Tuesday, October 01, 2013
It's pretty much time to put the garden to bed. Already pulled up and gone to the compost: tomato plants and cucumbers. You can see some of the wooden poles and sticks that were used to help prop up the tomato cages, leaning against the foreground box now. Two of the beds are ready to be turned. Then the winter rye will be planted, to help replenish the soil.
The green tomatoes are boxed. They'll be taken to the basement, eaxh individually wrapped in newspaper, and should ripen normally.
One of the last things growing (aside from all of the sweet potatoes, that will be harvested in a month): a couple of green peppers.
So ... we're on the precipice of what the Almanac says will be a cold and snowy winter. Time for more wood! Here's a slice of my exciting life: the delivery of stovewood, ready to be split, this past Saturday:
Monday, September 16, 2013
Scraggly. That's what it is.
We're at the end of the season now. The trees are just starting to turn. We'll have a couple of nights in the upper 30s. The hummingbirds are still coming to the feeder, but soon they'll be migrating south.
The winter squash, attacked by the vine borers, is now pulled up. There are only a few tomato plants in this box.
The tomatoes in this box are weighing down the tomato cages.
Yellow squash and, behind that, sweet potatoes.
Peppers, cucumbers and a few more tomatoes.
And here are a few flower pics to round things out:
Monday, August 19, 2013
A few shots of the garden during one of the oddest summers; weeks of heat, then rain, rain, rain.
In the foreground: the remains of the winter squash, decimated by the squash borer worm. Tomatoes not doing so well.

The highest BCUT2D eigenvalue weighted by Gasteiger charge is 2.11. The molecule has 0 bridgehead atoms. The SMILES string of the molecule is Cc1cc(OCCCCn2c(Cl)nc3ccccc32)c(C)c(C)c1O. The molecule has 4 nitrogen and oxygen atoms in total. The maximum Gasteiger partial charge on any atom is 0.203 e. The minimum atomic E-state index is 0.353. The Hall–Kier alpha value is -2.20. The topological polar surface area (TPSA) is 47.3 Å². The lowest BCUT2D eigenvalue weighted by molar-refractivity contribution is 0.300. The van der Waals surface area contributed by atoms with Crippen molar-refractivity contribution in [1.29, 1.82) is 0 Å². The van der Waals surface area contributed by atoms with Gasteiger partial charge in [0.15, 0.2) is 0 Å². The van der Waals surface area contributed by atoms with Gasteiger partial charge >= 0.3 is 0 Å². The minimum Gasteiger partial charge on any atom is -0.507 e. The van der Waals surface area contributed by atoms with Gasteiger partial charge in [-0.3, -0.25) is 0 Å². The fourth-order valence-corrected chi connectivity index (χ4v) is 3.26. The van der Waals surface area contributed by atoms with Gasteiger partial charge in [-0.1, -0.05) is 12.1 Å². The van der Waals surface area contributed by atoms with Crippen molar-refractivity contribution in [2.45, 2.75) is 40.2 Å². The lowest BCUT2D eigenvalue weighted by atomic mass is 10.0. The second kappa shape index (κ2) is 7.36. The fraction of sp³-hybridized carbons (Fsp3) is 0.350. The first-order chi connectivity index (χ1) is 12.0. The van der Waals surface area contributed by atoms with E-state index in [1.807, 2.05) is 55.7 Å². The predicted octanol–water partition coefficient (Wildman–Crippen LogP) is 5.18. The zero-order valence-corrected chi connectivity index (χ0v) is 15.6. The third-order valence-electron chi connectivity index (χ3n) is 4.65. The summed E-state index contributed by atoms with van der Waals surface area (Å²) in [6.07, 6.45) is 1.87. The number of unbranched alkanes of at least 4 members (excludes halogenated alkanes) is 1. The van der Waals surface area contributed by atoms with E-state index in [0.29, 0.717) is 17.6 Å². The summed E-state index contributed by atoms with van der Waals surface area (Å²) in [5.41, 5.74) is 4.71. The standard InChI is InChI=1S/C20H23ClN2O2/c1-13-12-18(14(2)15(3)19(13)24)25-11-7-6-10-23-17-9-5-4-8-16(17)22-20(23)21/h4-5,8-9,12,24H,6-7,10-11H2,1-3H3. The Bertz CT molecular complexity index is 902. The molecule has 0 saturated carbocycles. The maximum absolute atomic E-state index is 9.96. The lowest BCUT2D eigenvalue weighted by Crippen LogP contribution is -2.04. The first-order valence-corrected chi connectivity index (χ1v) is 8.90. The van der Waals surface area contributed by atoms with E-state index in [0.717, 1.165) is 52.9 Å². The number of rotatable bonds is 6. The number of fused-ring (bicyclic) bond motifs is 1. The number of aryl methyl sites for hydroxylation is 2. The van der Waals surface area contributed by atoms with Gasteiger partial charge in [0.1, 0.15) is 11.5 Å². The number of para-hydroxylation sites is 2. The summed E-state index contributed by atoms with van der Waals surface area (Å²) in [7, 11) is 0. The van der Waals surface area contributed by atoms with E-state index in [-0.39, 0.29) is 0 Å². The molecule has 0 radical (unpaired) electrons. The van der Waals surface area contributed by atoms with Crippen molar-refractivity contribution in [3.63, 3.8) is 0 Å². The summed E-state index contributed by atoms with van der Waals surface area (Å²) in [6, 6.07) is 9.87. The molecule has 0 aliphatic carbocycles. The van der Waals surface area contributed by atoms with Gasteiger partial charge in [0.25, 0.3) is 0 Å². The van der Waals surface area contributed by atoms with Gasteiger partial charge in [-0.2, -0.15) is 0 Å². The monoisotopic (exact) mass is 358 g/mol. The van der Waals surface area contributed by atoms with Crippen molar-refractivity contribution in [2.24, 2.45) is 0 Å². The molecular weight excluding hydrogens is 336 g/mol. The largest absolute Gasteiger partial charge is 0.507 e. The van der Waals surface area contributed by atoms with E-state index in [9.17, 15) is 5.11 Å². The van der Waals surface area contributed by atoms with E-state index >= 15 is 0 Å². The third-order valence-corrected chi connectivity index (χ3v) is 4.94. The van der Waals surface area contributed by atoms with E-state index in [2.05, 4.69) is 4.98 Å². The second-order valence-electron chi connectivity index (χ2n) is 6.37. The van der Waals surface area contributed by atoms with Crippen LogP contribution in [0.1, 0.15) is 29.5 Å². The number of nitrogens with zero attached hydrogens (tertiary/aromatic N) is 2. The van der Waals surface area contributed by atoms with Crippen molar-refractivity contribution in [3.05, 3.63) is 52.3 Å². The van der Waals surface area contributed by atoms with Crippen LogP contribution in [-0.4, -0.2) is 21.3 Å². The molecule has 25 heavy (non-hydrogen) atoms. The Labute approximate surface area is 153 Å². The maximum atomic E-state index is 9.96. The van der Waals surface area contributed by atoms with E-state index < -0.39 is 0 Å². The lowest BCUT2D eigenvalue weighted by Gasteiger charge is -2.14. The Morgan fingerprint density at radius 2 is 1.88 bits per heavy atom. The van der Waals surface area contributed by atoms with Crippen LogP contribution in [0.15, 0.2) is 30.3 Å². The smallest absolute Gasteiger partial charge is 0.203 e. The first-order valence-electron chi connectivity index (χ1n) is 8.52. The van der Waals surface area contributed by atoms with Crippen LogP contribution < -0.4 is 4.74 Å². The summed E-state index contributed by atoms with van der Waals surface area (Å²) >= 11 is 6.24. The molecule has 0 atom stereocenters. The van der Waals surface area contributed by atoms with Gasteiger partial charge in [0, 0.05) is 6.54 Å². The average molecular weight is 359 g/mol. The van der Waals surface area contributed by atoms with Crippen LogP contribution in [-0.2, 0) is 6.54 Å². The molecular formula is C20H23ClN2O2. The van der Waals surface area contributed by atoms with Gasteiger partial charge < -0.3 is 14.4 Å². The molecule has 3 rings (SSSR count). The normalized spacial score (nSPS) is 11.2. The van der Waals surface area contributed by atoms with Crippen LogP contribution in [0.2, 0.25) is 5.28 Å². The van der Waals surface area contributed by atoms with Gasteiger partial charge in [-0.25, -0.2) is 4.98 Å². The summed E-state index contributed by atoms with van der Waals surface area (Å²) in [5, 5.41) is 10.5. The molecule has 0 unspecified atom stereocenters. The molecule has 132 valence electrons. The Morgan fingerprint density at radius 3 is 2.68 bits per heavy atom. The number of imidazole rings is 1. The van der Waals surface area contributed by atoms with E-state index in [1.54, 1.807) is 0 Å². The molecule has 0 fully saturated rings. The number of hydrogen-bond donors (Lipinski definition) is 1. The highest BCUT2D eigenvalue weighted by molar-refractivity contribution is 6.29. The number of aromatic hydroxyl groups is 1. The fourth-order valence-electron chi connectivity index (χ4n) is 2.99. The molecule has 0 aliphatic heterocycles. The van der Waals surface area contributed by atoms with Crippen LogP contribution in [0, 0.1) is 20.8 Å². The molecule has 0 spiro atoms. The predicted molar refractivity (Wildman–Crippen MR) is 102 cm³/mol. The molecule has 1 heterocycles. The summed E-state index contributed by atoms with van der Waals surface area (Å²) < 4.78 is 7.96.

This box is 100% tomatoes and while we do have a crop, the plants are not as bushy as they have been -- plus they all have the brown leaf disease. We'll get some good Roma tomatoes, but not nearly as many as hoped.
The yellow squash plants have been attacked by the squash borers, but I think they may have been successfully defeated. The plants continue to kick out a few squash a week.
The green peppers are doing well; the cucumbers (in the back) are slowly coming along. There are a few tomatoes in the box as well.
The summer has been tough on the plants, but some are doing OK. Very sorry to report we had to buy some squash and cucumbers from a local farm last night. Wish we were doing better this year, but it wasn't in the cards.
Thursday, August 01, 2013
Every 2 weeks for the past couple of years, I have posted the garden progress. It's August 1st. No one can believe it. "Isn't the summer racing by?" "I can't believe it's August." It's been a wet and very hot summer so far. I hope I'm wrong, but I think wet and hot is the way of the new New England summer.
Here's the garden:
Below is the first raised bed, with winter squash, some tomatoes
Yellow squash and, behind it, sweet potatoes:
Even more tomatoes, peppers and cucumbers:
The spotted leaf disease is back. The tomatoes themselves will be OK, but as the disease professes, destroying the leaves slowly from the bottom up.